What will prevent a poor rural child from dying of Malaria Disease? Is it Nutrition? Education? Clean Environment? A Responsive Health System?
The Methodist Church Ghana operates three health centres in the Lake Bosomtwe catchment area, which has 24 rural communities. These health centres participated in the implementation of the Imagine No Malaria program in Ghana from January 2017-November 2017.
A 14-year old boy, Francis Kwarteng and his 10- year old brother, whose mother was dead, their father unemployed, living with their grandmother in Atafram, one of the 24 Lake communities, were taken to the Methodist Health Centre Amakom with severe malaria in November 2016. The health centre not having the resources to manage them immediately transferred them to the district hospital in Pramso, 29km away. They were treated and discharged home, and reviewed at the health center a week later.
A few months later, Francis’ brother was taken ill and rushed to the Health Centre at Amakom. He died on arrival and it was later determined that the cause of death was severe anaemia. The Clinic staff were concerned. So they followed up with a visit to see Francis. He looked okay. However, the next day after the visit, he was rushed to the Health Centre by the grandmother with malaria.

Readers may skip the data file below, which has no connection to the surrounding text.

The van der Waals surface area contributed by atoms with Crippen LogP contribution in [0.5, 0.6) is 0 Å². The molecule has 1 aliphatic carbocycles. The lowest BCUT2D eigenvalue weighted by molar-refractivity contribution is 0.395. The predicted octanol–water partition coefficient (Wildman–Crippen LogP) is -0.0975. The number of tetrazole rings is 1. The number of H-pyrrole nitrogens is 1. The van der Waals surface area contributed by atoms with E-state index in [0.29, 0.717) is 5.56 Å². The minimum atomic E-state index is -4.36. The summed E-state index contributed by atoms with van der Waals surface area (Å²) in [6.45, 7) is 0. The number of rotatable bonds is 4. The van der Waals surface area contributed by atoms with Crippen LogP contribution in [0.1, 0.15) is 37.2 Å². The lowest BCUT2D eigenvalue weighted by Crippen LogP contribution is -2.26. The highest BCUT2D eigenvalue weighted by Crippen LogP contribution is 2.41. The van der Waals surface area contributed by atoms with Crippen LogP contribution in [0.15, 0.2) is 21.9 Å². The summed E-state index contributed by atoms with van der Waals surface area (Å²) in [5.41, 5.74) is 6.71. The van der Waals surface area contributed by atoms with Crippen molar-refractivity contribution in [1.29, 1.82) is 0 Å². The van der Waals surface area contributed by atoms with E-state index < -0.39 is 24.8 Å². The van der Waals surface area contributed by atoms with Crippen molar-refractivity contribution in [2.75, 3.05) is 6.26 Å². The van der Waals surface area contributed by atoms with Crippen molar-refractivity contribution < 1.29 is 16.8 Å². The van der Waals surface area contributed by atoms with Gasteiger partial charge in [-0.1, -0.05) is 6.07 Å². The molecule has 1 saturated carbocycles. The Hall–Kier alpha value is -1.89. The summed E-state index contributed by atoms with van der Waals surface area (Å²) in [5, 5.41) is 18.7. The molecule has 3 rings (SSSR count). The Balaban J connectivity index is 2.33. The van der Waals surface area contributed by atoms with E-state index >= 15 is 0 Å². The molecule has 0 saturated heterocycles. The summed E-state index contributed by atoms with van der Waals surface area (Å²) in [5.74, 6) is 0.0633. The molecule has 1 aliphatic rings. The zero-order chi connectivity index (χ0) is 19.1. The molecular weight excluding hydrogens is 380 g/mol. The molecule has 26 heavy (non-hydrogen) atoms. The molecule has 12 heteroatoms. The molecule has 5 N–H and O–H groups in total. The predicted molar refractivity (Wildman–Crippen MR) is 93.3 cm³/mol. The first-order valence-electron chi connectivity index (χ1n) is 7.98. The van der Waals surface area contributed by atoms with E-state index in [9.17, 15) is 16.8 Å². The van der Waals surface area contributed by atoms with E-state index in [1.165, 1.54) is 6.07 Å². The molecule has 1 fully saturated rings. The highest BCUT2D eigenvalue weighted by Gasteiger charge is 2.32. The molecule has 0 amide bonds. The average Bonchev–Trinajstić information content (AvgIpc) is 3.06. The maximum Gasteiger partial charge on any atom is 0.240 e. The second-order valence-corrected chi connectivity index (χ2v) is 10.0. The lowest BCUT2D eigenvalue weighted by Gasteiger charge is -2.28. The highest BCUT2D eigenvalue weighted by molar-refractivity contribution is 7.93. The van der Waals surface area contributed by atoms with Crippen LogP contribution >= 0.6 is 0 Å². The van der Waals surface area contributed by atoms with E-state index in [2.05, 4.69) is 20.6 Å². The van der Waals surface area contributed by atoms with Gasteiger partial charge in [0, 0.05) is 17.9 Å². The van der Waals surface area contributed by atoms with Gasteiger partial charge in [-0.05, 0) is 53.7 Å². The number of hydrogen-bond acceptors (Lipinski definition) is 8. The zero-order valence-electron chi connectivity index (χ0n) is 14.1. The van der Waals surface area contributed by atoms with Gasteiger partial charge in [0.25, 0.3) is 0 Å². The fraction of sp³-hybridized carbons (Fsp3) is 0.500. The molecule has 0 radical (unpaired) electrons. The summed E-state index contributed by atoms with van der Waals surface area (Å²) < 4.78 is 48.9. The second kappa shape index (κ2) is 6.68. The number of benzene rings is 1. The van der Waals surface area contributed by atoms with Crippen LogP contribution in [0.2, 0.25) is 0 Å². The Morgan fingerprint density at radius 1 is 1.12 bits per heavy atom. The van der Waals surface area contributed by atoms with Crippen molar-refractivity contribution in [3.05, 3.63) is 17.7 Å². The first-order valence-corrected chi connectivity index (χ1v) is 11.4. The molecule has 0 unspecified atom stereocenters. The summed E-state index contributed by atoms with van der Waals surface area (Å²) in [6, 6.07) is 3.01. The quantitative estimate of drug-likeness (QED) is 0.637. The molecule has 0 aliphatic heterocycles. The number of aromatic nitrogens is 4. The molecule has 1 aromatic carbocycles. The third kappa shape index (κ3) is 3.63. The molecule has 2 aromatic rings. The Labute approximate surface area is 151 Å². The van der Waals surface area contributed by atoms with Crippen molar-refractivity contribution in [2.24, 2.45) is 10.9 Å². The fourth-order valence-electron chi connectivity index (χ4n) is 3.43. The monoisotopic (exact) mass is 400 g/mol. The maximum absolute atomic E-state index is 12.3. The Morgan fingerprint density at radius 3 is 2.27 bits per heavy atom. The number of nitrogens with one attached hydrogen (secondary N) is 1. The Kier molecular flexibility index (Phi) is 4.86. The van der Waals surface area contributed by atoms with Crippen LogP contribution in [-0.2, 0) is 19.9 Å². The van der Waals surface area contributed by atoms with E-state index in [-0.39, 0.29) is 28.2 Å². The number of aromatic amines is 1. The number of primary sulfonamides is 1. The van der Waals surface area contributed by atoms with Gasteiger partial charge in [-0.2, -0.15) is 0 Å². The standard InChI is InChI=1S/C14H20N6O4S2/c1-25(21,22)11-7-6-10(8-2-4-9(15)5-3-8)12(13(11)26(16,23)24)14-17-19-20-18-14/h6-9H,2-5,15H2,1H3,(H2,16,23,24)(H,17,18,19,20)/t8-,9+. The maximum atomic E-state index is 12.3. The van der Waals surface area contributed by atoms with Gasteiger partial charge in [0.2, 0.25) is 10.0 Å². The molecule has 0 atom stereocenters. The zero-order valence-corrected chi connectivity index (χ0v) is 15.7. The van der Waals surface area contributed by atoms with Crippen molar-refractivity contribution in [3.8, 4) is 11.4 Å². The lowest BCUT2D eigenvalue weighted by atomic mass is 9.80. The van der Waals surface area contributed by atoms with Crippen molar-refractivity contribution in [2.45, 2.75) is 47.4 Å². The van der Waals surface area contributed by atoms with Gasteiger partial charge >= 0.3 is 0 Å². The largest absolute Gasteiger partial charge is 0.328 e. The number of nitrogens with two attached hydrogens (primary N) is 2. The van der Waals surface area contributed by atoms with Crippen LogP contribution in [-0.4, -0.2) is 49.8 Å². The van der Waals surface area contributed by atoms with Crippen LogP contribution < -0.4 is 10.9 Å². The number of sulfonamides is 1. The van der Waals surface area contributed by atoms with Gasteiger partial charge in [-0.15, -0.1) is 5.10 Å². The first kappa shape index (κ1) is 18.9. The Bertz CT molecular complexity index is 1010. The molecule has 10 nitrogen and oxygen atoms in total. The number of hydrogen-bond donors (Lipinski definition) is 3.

The INM program trained participants in integrated management of childhood illnesses so that they will not miss any opportunity in diagnosing a case of childhood illness, since they operate in rural areas. Using the knowledge gained from the training, they assessed Francis thoroughly and noted that he had severe malaria with severe anaemia. His haemoglobin level was 5.0g/dl.
The Health Centre without the capacity to transfuse blood decided to immediately transfer Francis to the district hospital. The grandmother did not have funds for the transfer. Fortunately, the INM project team was on monitoring visit to the facility, so they advanced some funds to cover the transfer, transfusion and further tests at the district hospital.
Francis was diagnosed with Sickle Cell Condition at the district hospital, and upon discharge, the Health Centre Team invited the Father and grandmother to educate them on the condition and how to take care of him. Francis was saved because the Methodist Health Centre was responsive to his needs despite the economic conditions of the family, and the INM program equipped the staff with the capacity to be able to respond appropriately.